Director: Alex Garland
I’m willing to say that reading and liking the book might have ruined my chance at loving the movie. It’s not that I can’t separate my enjoyment of the two medias, can’t find both entertaining, can’t understand that different visions produce different versions. But, with the novel, I’ve seen the path that VanderMeer went down, and it was excellent. What further complicates the comparison is that audiences claim that the film version of Annihilation is an intellectual dream, a cerebral experience, that it’s almost too much of a think-piece for the general public. That’s absolutely not true, at least when compared to the book, which actually is all those things, and works perfectly because of it. The film might be quite good, but it is nowhere near as stripped down as its story was originally and ought to be upon every retelling.
Lena, who is ex-military and now a biologist, watches as her husband Kane, a special-ops solider, leaves for a top secret mission, one that seems to be bothering him more than his usual clandestine assignments. When he comes back a year later after everyone assumed he was KIA, Lena knows that something went dreadfully wrong, an intuition that is confirmed when he begins acting strangely and then has a medical emergency. Eventually, we come to learn that Kane was part of a team that went into the Shimmer, an ever-expanding area of land near the coast wherein the rules of nature don’t want to apply, and from which no one ever comes back alive. Lena will head in herself, with a team of four other women, to uncover the secrets the Southern Reach is hiding, and to be changed herself by the experience.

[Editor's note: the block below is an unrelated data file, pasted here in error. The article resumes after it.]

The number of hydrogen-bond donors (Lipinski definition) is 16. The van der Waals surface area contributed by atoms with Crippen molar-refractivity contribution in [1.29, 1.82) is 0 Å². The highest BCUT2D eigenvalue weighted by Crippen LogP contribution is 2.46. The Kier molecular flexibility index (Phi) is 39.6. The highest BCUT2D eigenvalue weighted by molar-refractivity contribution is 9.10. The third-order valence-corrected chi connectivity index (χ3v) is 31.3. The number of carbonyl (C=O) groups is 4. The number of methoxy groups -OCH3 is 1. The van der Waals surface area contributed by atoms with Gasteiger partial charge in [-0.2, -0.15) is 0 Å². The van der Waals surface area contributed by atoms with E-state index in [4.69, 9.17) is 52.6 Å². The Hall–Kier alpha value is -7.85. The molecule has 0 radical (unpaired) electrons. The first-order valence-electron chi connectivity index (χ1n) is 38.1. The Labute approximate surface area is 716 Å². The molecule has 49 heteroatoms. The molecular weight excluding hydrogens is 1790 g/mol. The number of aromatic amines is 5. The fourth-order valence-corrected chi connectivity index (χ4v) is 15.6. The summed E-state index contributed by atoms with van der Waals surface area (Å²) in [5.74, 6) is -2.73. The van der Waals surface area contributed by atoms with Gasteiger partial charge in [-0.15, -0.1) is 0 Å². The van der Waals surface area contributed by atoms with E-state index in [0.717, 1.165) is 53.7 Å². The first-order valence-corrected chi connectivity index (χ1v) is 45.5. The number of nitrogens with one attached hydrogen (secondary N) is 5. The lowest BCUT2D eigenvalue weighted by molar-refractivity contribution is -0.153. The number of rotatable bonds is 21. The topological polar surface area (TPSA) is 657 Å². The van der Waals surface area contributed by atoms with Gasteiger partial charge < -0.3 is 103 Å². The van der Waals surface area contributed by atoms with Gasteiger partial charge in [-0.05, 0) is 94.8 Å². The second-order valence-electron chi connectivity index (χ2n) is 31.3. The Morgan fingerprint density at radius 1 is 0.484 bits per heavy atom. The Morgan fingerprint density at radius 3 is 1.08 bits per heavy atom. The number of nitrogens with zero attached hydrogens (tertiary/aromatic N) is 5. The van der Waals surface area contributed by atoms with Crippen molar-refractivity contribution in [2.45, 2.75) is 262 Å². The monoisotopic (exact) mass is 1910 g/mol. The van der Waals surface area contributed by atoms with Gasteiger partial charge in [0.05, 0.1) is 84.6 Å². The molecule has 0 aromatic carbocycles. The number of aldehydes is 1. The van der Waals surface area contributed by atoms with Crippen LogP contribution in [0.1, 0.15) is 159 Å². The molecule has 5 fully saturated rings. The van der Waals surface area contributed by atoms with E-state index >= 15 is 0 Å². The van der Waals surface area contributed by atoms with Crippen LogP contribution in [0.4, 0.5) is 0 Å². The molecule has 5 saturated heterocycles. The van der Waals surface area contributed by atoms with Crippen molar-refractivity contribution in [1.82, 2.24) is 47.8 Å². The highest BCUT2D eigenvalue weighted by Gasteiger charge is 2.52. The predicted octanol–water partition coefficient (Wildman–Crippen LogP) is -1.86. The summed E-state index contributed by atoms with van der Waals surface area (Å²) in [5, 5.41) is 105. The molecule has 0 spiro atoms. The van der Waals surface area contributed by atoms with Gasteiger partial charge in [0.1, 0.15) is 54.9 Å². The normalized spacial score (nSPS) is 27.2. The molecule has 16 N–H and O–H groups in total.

The film version tosses in far too many Hollywood elements, far more than the plot needed, and the result is something I enjoyed on the surface but can’t hide my disappointment in. Garland, whose only other directorial feature is Ex Machina, a film I thought was the best movie of its entire year, tries his hand at adapting this phenomenal book into a screenplay and then into a film, but he couldn’t do it without falling back on a ton of typical elements, and that’s a real shame. He didn’t need to, we didn’t need tricked into liking this story, I know because I’ve watched it work once before and there was no reason it couldn’t work again without major tampering. A romantic side story, sappy backgrounds for everyone on the mission, carnivorous creatures, an unambiguous ending; exactly what about this movie do critics and early-viewers think is so incredibly high above us that only 1% will be able to grasp it?
That’s my major gripe, and my own problem, I completely understand that; reading the book showed me how this plot could be pared down to bare theory and still be something highly entertaining. I didn’t need more, I didn’t need Hollywood, but I guess I understand how others did and why they liked that they were led by the hand. Still, it’s not a cheap film, I won’t stoop to calling it money-grabbing sci-fi, Garland still has a unique vision, and that’s what allowed me to rate this movie highly despite my opinions about what should have been done differently. The director moved the plot along very well, the pacing was always nice, and the cinematography throughout was something magical to behold. There were some freaky, jump-out-of-your seat moments, I’m always a fan of Natalie Portman, and this fictional world is so complicated and beautiful, you’ll leave wanting to see more. The positives outweigh the negatives, but I can’t help feeling slightly surprised and confused by the choices made surrounding the production, can’t help wishing Garland had gone full bonkers instead of only halfway. Watch Under the Skin if you want some sensational sensationalism; Annihilation scrapes the surface, copies a little, and aims to please a wider base, which may pay dividends one year from now, which may have been the aim.
My rating: ☆ ☆ ☆ ☆